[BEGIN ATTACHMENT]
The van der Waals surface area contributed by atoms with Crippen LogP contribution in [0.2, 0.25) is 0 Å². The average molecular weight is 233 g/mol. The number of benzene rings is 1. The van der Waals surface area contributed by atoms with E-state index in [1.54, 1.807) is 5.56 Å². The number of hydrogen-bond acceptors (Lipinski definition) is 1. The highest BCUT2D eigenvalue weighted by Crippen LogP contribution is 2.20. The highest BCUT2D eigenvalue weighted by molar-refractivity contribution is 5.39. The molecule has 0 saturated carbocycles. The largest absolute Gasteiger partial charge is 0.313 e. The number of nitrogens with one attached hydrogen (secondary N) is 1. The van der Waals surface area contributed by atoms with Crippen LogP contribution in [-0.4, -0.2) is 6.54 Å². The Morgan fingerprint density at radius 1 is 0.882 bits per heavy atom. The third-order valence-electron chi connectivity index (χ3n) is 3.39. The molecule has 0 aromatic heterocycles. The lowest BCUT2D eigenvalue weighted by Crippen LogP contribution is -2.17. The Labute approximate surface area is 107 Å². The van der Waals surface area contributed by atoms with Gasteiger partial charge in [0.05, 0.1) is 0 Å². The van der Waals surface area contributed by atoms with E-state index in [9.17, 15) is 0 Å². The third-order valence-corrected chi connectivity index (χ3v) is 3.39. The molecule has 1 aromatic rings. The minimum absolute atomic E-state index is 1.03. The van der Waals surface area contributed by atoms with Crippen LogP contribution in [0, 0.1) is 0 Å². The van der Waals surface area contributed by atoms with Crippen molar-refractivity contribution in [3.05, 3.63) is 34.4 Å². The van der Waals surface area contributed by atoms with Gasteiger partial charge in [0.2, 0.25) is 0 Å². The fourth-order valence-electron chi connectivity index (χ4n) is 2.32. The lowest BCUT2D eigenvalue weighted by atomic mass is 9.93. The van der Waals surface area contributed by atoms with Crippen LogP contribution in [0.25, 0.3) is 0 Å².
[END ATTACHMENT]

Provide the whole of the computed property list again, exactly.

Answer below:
The van der Waals surface area contributed by atoms with Crippen LogP contribution in [0.2, 0.25) is 0 Å². The average molecular weight is 233 g/mol. The number of benzene rings is 1. The van der Waals surface area contributed by atoms with E-state index in [1.54, 1.807) is 5.56 Å². The number of hydrogen-bond acceptors (Lipinski definition) is 1. The highest BCUT2D eigenvalue weighted by Crippen LogP contribution is 2.20. The highest BCUT2D eigenvalue weighted by molar-refractivity contribution is 5.39. The molecule has 0 saturated carbocycles. The largest absolute Gasteiger partial charge is 0.313 e. The number of nitrogens with one attached hydrogen (secondary N) is 1. The van der Waals surface area contributed by atoms with Crippen LogP contribution in [-0.4, -0.2) is 6.54 Å². The Morgan fingerprint density at radius 1 is 0.882 bits per heavy atom. The third-order valence-electron chi connectivity index (χ3n) is 3.39. The molecule has 0 aromatic heterocycles. The lowest BCUT2D eigenvalue weighted by Crippen LogP contribution is -2.17. The Labute approximate surface area is 107 Å². The van der Waals surface area contributed by atoms with Gasteiger partial charge in [0.05, 0.1) is 0 Å². The van der Waals surface area contributed by atoms with E-state index in [9.17, 15) is 0 Å². The third-order valence-corrected chi connectivity index (χ3v) is 3.39. The molecule has 1 aromatic rings. The minimum absolute atomic E-state index is 1.03. The van der Waals surface area contributed by atoms with Crippen LogP contribution in [0, 0.1) is 0 Å². The van der Waals surface area contributed by atoms with Crippen molar-refractivity contribution in [3.05, 3.63) is 34.4 Å². The van der Waals surface area contributed by atoms with Gasteiger partial charge in [0.2, 0.25) is 0 Å². The fourth-order valence-electron chi connectivity index (χ4n) is 2.32. The lowest BCUT2D eigenvalue weighted by atomic mass is 9.93. The van der Waals surface area contributed by atoms with Crippen LogP contribution in [0.25, 0.3) is 0 Å².